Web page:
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Two police officers removed from Sureshbhai Patel's lawsuit in US

In a surprise move, the attorney for Sureshbhai Patel has amended the lawsuit against the Madison Police Department to remove names of the two police officers allegedly involved in the use of excessive force against the Indian grandfather who is now unable to walk.



Washington: In a surprise move, the attorney for Sureshbhai Patel has amended the lawsuit against the Madison Police Department to remove names of the two police officers allegedly involved in the use of excessive force against the Indian grandfather who is now unable to walk.

The initial lawsuit of February 12 was filed against Madison City and the two at-that-time unidentified officers - John Doe and Jim Smith.

Now Madison trainee police officer Eric Parker is only named in the amended lawsuit filed by Hank Sherrod, attorney for Sureshbhai Patel, on Friday.

The two videos released by the Madison Police days after the incident clearly shows there police officers at the scene of the incident.

While Parker was seen assaulting Patel, the two other police officers do not appear to be coming to the rescue of Patel or preventing Parker from doing so.

Parker has been fired from the police department and arrested on charges of third-degree assault.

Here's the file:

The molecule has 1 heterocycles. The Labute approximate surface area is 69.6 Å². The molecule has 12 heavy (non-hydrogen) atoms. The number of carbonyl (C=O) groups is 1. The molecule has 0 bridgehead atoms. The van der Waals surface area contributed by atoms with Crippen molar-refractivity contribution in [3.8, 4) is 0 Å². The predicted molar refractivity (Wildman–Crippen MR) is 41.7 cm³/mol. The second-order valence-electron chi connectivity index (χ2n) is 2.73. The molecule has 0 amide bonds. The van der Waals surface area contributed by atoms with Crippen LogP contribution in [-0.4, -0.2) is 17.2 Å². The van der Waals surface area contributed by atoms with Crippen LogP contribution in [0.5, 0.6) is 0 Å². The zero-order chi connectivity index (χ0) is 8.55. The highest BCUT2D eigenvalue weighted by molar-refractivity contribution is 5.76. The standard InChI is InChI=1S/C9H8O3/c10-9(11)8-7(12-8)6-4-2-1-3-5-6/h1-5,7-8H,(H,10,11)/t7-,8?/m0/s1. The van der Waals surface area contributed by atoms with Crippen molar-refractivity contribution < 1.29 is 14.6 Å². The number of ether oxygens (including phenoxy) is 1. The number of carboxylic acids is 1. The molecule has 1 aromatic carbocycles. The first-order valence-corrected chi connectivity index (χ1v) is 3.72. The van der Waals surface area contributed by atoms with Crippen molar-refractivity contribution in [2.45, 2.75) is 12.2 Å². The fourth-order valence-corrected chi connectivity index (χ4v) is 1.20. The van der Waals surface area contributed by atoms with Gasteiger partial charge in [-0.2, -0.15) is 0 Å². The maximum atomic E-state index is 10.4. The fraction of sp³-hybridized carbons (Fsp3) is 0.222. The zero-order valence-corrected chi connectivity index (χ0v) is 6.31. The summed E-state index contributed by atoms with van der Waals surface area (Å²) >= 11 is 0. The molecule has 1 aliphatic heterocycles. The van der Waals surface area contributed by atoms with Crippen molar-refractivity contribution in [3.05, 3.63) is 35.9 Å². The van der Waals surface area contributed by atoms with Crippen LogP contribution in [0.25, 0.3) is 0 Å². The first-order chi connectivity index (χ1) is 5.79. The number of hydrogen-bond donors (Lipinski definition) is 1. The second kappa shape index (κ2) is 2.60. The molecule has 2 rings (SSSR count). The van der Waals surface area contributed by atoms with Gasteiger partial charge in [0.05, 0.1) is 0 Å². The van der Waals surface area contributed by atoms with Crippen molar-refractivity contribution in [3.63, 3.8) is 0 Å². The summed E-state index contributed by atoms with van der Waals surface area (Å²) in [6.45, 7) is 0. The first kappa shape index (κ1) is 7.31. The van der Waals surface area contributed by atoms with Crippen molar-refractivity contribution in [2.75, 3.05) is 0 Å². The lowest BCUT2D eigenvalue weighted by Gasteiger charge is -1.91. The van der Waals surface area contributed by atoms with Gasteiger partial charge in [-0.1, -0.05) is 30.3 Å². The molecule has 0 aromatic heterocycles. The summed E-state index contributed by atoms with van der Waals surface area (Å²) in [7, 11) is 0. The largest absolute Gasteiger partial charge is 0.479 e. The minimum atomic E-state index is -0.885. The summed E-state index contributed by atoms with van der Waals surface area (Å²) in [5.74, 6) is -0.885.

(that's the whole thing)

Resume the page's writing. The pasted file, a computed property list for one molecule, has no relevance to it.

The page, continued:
He was later released on a USD 1,000 bail. He has pleaded not guilty and a bench trail is scheduled for April 29.

The Alabama Governor has apologised for the excessive use of force.

"American justice is better than what is now sought by Sureshbhai's local attorney, and limited by, the revised First Amended nine-page 'skinny' complaint filed on Friday as an obstinate act not to seek a full measure of justice," eminent Indian-American Attorney Ravi Batra said.

In his revised complaint, Sherrod says Patel, 57, was violently assaulted by Parker without provocation and was left partially paralyzed.

Patel had arrived in the US only days before to assist his son and daughter-in-law in caring for their 17-month-old son, who was developmentally delayed after a premature birth.

"On the morning of February 6, Patel walked the same path he had walked on other mornings since arriving in the United States, straight down Hardiman Place Lane, the street on which his son lived, and back. Patel's prior morning walks were without incident," he added.

The revised complaint says Parker and his trainee parked their patrol car, approached Patel, and ordered him to stop.

"Patel told the officers 'no English', 'Indian', 'walking', and pointed down the street and said 'house number' (actual number). This stop was without reasonable suspicion or probable cause and was illegal," he claimed.

"Parker then searched Patel for weapons. This search was unnecessary and illegal, as there was no reason to believe Patel was armed or presented any kind of danger or threat. After the search, without provocation, Parker restrained Patel's arms and slammed Patel face first into the ground," Sherrod said asserting that this use of excessive force.

"Patel's face was bloodied, but, much worse, there was significant trauma to Patel's spinal cord, and he immediately became paralyzed in his arms and legs. Emergency personnel were eventually called, and Patel was taken to Madison Hospital," the revised lawsuit said.

The lawsuit charges Parker on six count and seeks compensatory damages.

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